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X-RAY RUNS: Apply for Beamtime

2017  Nov 1 - Dec 21

2018  Feb 7 - Apr 3
2018  Proposal/BTR deadline: 12/1/17

2018  Apr 11 - Jun 4
2018  Proposal/BTR deadline: 2/1/18

Two user groups have used a new, custom-built glass tube furnace (Absolute Nano, Plymouth, MI), now available for general use at G1, for in situ studies of thermal behavior in thin films. The furnace is based on a design originally brought to G1 by John Hart’s group (MIT, then at University of Michigan) to study fabrication and kinetic effects in carbon nano-tube forests. The furnace uses highly doped, single-crystal silicon as the sample stage and heater. The temperature response is fast (~100C/second), accurate, and results in relatively little sample motion from thermal expansion. The furnace can be operated in air or under gas flow, and exchanging samples is straightforward and fast.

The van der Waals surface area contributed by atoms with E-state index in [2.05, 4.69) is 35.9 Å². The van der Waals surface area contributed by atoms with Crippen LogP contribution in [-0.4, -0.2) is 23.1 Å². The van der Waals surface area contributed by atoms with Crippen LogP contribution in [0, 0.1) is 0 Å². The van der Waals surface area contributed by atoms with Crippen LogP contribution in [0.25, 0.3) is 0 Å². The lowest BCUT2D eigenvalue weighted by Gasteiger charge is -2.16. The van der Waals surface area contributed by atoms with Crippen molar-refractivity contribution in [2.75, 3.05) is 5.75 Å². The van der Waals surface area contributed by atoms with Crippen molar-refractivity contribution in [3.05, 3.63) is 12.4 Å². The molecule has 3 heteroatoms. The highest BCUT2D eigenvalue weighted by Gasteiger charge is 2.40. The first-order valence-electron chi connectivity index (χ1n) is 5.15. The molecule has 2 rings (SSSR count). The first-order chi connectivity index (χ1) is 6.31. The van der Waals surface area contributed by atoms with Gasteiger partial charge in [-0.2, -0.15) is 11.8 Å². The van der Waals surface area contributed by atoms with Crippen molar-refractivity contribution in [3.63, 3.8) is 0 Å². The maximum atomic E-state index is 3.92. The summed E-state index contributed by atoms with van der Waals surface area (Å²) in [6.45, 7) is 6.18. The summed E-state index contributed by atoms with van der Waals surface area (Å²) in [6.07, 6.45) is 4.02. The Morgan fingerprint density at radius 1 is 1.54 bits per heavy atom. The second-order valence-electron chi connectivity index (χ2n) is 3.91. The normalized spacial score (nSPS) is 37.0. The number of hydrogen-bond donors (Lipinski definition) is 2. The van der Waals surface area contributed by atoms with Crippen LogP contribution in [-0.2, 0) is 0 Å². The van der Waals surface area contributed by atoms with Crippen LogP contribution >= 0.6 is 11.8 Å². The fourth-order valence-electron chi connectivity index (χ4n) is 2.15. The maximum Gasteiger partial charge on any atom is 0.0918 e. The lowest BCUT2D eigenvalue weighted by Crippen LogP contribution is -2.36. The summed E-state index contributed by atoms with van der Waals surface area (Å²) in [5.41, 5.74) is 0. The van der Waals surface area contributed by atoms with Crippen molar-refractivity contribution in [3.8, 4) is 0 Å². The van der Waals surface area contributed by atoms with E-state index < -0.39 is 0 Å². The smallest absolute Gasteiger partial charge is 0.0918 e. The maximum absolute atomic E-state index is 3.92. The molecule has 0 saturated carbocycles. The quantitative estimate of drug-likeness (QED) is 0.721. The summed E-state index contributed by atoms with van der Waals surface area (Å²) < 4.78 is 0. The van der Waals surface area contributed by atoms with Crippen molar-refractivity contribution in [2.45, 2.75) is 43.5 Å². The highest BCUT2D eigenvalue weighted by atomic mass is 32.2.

Figure 1

In situ measurements reveal new insights into packed bundles of carbon nanotubes. The pixel-array-detector (PAD) indicated at right provides very fast framing capabilities for capturing structural evolution on the microsecond timeframe.

This furnace brings a new end station capability to the CHESS user community. CHESS staff have worked with graduate students from two research groups, one based at Cornell and another at Princeton, to commission and fine-tune the instrument. Upon delivery, initial assembly and tests were performed by graduate students Joerg Werner and Hiroaki Sai (PhD, 2012) in Ulrich Weisner's group at Cornell. Next, CHESS post-doc Robin Baur interfaced the RS-232 temperature control interface to the SPEC control software. Finally, Anna Hispanski, a graduate student in Lynn Loo's group (Chemical and Biological Engineering, Princeton) worked with CHESS scientist Arthur Woll to characterize and optimize the temperature measurement, response and control of the system. As of November 2013, the system was running well. The furnace is ready for general use. Interested users should contact Arthur Woll or Kathy Dedrick.

Figure 2

Photo of the in situ x-ray scattering furnace.

See also:

E.R. Meshot, E.A. Verploegen, M. Bedewy, S. Tawfick, A.R. Woll, K.S. Green, M. Hromalik, L.J. Koerner, H.T. Philipp, M.W. Tate, S.M. Gruner, and A.J. Hart; "High-speed in situ X-ray Scattering of Carbon Nanotube Film Nucleation and Self-organization", ACS Nano. 6:5091-5101 (2012).



Submitted by: Arthur Woll, CHESS, Cornell University